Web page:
Do DeVos’ new rules on campus sexual assault provide fairness?

Since Sept. 22, there has been nothing but controversy surrounding the campus sexual assault debate.

On that day, Secretary of Education Betsy DeVos repealed former President Barack Obama’s Title IX guidance in exchange for guidance that has been met with criticism from some and cries of victory from others.

According to the 2017 Q&A on Campus Sexual Misconduct from the Department of Education Office for Civil Rights, schools will now have the option to either continue to use the preponderance of evidence standard, or a clear and convincing evidence standard.

This change reverses what was laid out in the 2011 Dear Colleague letter created under the Obama administration, which stated that the preponderance of evidence standard, a lower standard, was the correct standard of evidence schools should follow.

In the interim, schools still have the choice between which standard they want to follow. As long as the school’s policy and procedures comply with what the interim guidance states, no changes must be made.

The Equal Opportunity and Compliance Office at the University of North Carolina at Chapel Hill responded to the new guidance with this statement: “We have determined that our current policy and procedures comport with the interim guidance. Therefore, we will make no changes…to how the University responds…to any allegations of sexual violence, at this time.”

Along with this statement, UNC faculty Holly Lovern and Cassidy Johnson, the      Gender Violence Service Coordinators, held an informational forum about the basics of Title IX on October 12, specifically addressing fears students may have under the new guidance.

When asked to interview about the new guidance, Johnson and Lovern gave no comment.

Organizations that advocate for the rights of the accused, especially the falsely accused, believe that these changes will result in fairer trials and greater justice.

Alice True, mother of a falsely accused son and founder of Save Our Sons, an organization that provides resources for the falsely accused, sees this guidance as a step toward justice for all, particularly the accused.

“DeVos is providing a fair and balanced trial for the person accused,” True said. “An accusation does not mean guilty.”

Along with Save Our Sons, the Foundation for Individual Rights in Education (FIRE) has advocated for the rights of students on college campuses in issues that breach their constitutional rights, with a recent focus on due process in sexual assault cases.

Susan Kruth, Senior Program Officer and licensed attorney for FIRE, believed that the old guidance allowed for too much grey area in sexual assault investigations because of weak definitions.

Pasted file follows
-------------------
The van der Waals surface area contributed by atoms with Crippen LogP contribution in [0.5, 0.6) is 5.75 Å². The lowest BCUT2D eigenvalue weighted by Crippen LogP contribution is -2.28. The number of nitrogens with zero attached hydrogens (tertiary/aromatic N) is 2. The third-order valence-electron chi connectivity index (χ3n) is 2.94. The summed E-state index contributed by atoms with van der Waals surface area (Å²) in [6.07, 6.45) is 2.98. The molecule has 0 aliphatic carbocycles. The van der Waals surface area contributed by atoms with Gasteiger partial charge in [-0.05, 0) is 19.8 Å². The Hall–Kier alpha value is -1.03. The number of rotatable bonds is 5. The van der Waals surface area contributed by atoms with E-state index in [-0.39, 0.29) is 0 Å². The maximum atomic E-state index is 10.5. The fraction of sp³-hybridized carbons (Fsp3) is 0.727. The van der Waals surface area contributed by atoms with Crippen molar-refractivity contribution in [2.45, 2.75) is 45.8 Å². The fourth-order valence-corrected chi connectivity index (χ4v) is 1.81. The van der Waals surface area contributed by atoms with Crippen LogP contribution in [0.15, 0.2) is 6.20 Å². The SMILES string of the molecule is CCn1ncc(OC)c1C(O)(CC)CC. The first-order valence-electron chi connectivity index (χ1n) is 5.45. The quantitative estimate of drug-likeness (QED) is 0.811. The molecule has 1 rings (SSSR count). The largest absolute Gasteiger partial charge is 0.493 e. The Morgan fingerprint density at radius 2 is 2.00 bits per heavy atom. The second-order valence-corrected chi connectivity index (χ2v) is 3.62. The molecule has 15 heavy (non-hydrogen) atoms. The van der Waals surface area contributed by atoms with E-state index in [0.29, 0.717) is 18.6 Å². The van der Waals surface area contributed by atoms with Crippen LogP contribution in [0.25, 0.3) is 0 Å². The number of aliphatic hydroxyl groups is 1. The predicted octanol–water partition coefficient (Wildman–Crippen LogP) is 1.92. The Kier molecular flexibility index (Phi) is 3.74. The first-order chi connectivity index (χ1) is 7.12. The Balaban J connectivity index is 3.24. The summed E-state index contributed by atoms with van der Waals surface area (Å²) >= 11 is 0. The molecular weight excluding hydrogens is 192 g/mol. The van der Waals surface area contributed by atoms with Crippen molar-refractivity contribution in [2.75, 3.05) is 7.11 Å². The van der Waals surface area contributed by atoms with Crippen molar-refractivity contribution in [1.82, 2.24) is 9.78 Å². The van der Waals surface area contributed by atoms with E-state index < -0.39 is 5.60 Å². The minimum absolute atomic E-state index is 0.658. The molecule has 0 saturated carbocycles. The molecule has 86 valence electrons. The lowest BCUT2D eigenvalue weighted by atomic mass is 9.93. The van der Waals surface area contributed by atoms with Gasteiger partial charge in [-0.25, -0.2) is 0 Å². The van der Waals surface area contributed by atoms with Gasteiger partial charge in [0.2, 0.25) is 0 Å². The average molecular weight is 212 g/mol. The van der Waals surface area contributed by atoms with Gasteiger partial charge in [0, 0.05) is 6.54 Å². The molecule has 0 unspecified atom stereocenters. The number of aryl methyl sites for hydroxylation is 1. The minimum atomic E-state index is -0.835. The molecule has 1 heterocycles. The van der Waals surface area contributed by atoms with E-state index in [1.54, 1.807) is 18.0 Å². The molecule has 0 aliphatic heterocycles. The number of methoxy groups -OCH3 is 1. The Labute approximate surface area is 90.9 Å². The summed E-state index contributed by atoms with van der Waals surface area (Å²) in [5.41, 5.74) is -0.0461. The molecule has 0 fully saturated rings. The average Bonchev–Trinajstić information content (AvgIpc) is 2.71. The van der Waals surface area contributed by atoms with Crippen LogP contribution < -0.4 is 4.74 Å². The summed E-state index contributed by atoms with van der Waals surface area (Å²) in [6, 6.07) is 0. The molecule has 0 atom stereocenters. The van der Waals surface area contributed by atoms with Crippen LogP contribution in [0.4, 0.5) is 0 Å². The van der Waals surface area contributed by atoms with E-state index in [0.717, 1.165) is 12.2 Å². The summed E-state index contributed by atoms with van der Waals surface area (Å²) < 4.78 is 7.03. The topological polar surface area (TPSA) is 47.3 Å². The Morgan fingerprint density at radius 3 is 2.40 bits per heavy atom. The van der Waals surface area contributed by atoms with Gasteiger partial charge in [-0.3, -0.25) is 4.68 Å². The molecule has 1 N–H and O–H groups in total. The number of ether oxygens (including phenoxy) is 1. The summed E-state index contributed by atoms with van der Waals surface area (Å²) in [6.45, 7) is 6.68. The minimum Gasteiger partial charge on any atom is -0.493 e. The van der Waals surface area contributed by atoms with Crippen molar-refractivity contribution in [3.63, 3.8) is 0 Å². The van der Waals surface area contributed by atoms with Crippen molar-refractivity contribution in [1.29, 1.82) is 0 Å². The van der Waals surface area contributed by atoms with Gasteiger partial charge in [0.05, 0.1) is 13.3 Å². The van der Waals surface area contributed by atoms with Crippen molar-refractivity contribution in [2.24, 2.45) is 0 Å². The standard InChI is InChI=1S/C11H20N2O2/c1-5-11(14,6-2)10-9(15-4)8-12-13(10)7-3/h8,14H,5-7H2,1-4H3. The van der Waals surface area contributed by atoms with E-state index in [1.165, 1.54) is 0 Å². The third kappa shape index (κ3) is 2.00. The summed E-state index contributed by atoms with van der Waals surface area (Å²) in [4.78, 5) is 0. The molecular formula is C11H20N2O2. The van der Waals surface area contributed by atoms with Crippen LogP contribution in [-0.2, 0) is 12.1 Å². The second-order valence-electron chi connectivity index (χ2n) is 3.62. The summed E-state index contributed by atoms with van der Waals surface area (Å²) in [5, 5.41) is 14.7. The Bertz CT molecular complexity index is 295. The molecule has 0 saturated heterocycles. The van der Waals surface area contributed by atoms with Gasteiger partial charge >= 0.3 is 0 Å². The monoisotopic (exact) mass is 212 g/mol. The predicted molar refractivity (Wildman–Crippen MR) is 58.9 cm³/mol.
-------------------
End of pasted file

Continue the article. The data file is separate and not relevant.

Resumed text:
“FIRE is concerned by definitions of assault that makes it seem like everyone could be guilty,” Kruth said. “This usually results in a transfer of the burden of proof onto the accused person.”

With this guidance, investigations, along with burdens of guilt, will be based on “findings of fact and conclusions,” according to the Q&A.

Not everyone has accepted the new guidance with as much excitement and feelings of relief as others. Among these concerned groups and individuals is Know Your IX.

Know Your IX is “a survivor- and youth-led project of Advocates for Youth that aims to empower students to end sexual and dating violence in their schools,” according to its website.

Know Your IX described DeVos’ rollback of the former guidance as “an outright attack on students’ civil rights.”

The organization further described “her comments [as having] a fundamental misunderstanding of the law and perpetuat[ing] myths that harm survivors.”

Both the 2011 Dear Colleague Letter and the guidance released in September included excerpts about how these investigations were to be handled on campus, mentioning how both parties should be treated throughout the investigation and trial process.

The new guidance outlined that “any process made available to one party in the adjudication procedure should be made equally available to the other party (for example, the right to have an attorney).”

According to the Questions and Answers document on Title IX and Sexual Violence from the DOE Office for Civil Rights in 2014, the former guidance gave the same rights to the accused. The document stated that “if the school permits one party to have lawyers…, it must do so equally for both parties.”

The new guidance addresses instances of injustice that were not adequately addressed in the former guidance, even if the former guidance technically addressed the issues in writing.

So, what is actually going to change in the way investigations are handled now? According to Kruth, it is hard to say.

“I think that, in part, it will come down to how strong the words are in the guidance, how additional guidance given will affect this issue, and how schools handle their legal obligations,” Kruth said.

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